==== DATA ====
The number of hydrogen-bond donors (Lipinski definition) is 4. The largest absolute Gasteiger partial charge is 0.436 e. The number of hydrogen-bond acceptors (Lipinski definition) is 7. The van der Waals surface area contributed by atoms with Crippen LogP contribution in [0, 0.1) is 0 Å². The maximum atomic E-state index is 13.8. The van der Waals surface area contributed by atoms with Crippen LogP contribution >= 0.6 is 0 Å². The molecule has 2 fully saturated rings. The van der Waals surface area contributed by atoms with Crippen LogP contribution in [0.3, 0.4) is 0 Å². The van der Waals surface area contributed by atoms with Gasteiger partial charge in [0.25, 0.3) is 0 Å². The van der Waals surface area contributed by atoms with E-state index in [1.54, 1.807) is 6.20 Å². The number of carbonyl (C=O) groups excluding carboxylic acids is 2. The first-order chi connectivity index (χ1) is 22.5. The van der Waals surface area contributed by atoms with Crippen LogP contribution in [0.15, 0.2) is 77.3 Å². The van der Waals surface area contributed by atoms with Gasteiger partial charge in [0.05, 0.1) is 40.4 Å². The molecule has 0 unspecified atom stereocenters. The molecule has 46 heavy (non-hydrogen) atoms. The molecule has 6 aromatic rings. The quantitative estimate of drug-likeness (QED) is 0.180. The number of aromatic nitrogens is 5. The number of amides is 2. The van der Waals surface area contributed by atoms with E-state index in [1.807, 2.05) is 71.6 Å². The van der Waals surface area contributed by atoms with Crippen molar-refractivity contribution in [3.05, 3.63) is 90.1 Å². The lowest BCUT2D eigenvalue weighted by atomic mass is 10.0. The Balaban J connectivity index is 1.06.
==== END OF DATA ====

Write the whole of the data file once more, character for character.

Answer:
The number of hydrogen-bond donors (Lipinski definition) is 4. The largest absolute Gasteiger partial charge is 0.436 e. The number of hydrogen-bond acceptors (Lipinski definition) is 7. The van der Waals surface area contributed by atoms with Crippen LogP contribution in [0, 0.1) is 0 Å². The maximum atomic E-state index is 13.8. The van der Waals surface area contributed by atoms with Crippen LogP contribution >= 0.6 is 0 Å². The molecule has 2 fully saturated rings. The van der Waals surface area contributed by atoms with Crippen LogP contribution in [0.3, 0.4) is 0 Å². The van der Waals surface area contributed by atoms with Gasteiger partial charge in [0.25, 0.3) is 0 Å². The van der Waals surface area contributed by atoms with E-state index in [1.54, 1.807) is 6.20 Å². The number of carbonyl (C=O) groups excluding carboxylic acids is 2. The first-order chi connectivity index (χ1) is 22.5. The van der Waals surface area contributed by atoms with Crippen LogP contribution in [0.15, 0.2) is 77.3 Å². The van der Waals surface area contributed by atoms with Gasteiger partial charge in [0.05, 0.1) is 40.4 Å². The molecule has 0 unspecified atom stereocenters. The molecule has 46 heavy (non-hydrogen) atoms. The molecule has 6 aromatic rings. The quantitative estimate of drug-likeness (QED) is 0.180. The number of aromatic nitrogens is 5. The number of amides is 2. The van der Waals surface area contributed by atoms with E-state index in [1.807, 2.05) is 71.6 Å². The van der Waals surface area contributed by atoms with Crippen molar-refractivity contribution in [3.05, 3.63) is 90.1 Å². The lowest BCUT2D eigenvalue weighted by atomic mass is 10.0. The Balaban J connectivity index is 1.06.